Education

How LA Unified plans to help schools track English Learners to proficiency

An English Learner attends classes in a school in Arizona.
An English Learner attends classes in a school in Arizona.
Elissa Nadworny/NPR

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Back in her days as principal of a Los Angeles Unified school, Hilda Maldonado remembers sifting through lists of students still learning English, trying to figure out which ones needed help.

She was trying to figure out which of these English learners had checked all three boxes to be officially "reclassified" as proficient in the language: they needed to pass California's language proficiency exam; pass the same standardized tests as their English-speaking peers; and get good grades.

Research shows students who aren't reclassified as English proficient by middle school are at higher risk of never finishing school. But since grades and test scores each came in on different timelines, Maldonado said tracking which English learners needed help on a particular requirement was cumbersome.

"I would have to sit and highlight reports and try to make these groupings," she remembered. L.A. Unified has more than 140,000 English Learners, and principals like Maldonado were making these groupings by hand.

That changes this year. A new tool will make its debut in the district's central student data system, MiSiS, that will give principals monthly reports on English learners' progress and allow them to track individual students with just a few clicks.

For Maldonado, who now oversees multilingual and multicultural education for all of L.A. Unified, it means district office administrators can use data to better determine which schools need the most help serving their English learner populations.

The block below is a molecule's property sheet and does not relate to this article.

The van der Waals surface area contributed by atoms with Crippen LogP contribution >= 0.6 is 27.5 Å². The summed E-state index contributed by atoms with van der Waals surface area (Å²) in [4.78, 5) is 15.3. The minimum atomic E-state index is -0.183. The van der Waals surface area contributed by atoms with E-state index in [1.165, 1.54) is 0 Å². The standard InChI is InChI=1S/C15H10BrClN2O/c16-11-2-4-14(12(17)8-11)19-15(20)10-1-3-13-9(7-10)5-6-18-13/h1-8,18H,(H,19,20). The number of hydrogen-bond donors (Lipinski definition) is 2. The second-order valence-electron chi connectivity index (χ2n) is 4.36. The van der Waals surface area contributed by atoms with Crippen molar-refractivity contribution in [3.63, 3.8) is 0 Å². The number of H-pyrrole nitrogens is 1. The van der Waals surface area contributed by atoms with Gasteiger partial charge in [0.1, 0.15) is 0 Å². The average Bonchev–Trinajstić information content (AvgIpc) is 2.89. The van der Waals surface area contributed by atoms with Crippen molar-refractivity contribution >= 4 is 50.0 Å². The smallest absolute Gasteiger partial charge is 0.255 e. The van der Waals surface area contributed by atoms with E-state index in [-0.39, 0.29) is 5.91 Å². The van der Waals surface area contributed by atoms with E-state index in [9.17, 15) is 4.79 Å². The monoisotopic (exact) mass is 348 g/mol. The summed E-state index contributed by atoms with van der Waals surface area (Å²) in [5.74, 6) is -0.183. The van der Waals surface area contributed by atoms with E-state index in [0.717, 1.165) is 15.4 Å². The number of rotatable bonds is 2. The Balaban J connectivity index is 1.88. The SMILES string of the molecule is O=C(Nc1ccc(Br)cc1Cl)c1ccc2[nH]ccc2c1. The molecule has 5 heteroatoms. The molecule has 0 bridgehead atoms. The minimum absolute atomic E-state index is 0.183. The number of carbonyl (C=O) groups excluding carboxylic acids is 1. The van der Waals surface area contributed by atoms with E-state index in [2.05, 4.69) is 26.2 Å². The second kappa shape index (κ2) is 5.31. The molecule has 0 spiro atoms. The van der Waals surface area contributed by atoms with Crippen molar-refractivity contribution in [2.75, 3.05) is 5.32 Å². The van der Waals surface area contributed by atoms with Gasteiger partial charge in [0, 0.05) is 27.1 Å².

In her State of the District speech on Wednesday, L.A. Unified Superintendent Michelle King promised to "focus on increasing reclassification rates and set goals for improvement so that every Kindergartner will be reclassified by the fifth grade."

During the 2015-16 school year, the most recent state data show around 16,300 English learners in L.A. Unified progressed enough to be reclassified as proficient. That's a smaller number than in 2014-15, when more than 27,000 English learners were reclassified.

Maldonado likened the scale of the effort to what other officials have called an "all-hands-on-deck" approach aimed at increasing L.A. Unified's graduation rate.

While King's speech did not include precise goals, the district's Local Control Accountability Plan does call for increasing the reclassification rate to 20 percent by 2019-20 — up from 17 percent in 2014-15. L.A. school board member Mónica García said King's statement in support of reclassification by fifth grade was "huge."

"This subgroup does represent a huge pocket of kids who rely on us," García said. "We have seen over and over when kids reclassify by the sixth grade, they get to graduation. When they do not, we put them in a very difficult place."

In L.A. Unified, 24 percent of English learners have been working for five years or more to attain proficiency.